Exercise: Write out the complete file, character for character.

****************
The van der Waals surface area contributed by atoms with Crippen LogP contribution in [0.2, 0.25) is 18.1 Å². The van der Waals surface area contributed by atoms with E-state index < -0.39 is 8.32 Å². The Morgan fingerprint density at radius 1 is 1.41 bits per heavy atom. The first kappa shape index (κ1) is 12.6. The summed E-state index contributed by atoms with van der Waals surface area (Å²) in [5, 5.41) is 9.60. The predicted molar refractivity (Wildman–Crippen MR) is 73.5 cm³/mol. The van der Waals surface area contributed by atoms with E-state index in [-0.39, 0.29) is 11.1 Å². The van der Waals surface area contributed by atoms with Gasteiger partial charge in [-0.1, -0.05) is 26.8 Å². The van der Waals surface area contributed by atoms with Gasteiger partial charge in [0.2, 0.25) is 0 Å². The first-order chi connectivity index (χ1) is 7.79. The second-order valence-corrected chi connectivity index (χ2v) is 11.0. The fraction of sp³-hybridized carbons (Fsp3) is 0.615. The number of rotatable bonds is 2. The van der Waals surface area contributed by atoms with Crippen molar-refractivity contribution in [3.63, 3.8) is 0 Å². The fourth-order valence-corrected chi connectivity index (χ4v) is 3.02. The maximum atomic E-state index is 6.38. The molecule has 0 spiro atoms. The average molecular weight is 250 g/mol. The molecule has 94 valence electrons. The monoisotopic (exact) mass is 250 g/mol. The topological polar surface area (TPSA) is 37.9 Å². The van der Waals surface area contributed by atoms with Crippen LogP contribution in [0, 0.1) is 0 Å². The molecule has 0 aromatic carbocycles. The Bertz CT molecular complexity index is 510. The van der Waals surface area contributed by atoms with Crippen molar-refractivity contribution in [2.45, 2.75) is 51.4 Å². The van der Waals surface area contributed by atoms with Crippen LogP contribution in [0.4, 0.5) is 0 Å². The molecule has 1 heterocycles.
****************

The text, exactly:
The van der Waals surface area contributed by atoms with Crippen LogP contribution in [0.2, 0.25) is 18.1 Å². The van der Waals surface area contributed by atoms with E-state index < -0.39 is 8.32 Å². The Morgan fingerprint density at radius 1 is 1.41 bits per heavy atom. The first kappa shape index (κ1) is 12.6. The summed E-state index contributed by atoms with van der Waals surface area (Å²) in [5, 5.41) is 9.60. The predicted molar refractivity (Wildman–Crippen MR) is 73.5 cm³/mol. The van der Waals surface area contributed by atoms with E-state index in [-0.39, 0.29) is 11.1 Å². The van der Waals surface area contributed by atoms with Gasteiger partial charge in [-0.1, -0.05) is 26.8 Å². The van der Waals surface area contributed by atoms with Gasteiger partial charge in [0.2, 0.25) is 0 Å². The first-order chi connectivity index (χ1) is 7.79. The second-order valence-corrected chi connectivity index (χ2v) is 11.0. The fraction of sp³-hybridized carbons (Fsp3) is 0.615. The number of rotatable bonds is 2. The van der Waals surface area contributed by atoms with Crippen molar-refractivity contribution in [3.63, 3.8) is 0 Å². The fourth-order valence-corrected chi connectivity index (χ4v) is 3.02. The maximum atomic E-state index is 6.38. The molecule has 0 spiro atoms. The average molecular weight is 250 g/mol. The molecule has 94 valence electrons. The monoisotopic (exact) mass is 250 g/mol. The topological polar surface area (TPSA) is 37.9 Å². The van der Waals surface area contributed by atoms with Crippen LogP contribution in [0, 0.1) is 0 Å². The molecule has 0 aromatic carbocycles. The Bertz CT molecular complexity index is 510. The van der Waals surface area contributed by atoms with Crippen molar-refractivity contribution in [2.45, 2.75) is 51.4 Å². The van der Waals surface area contributed by atoms with Crippen LogP contribution in [0.4, 0.5) is 0 Å². The molecule has 1 heterocycles.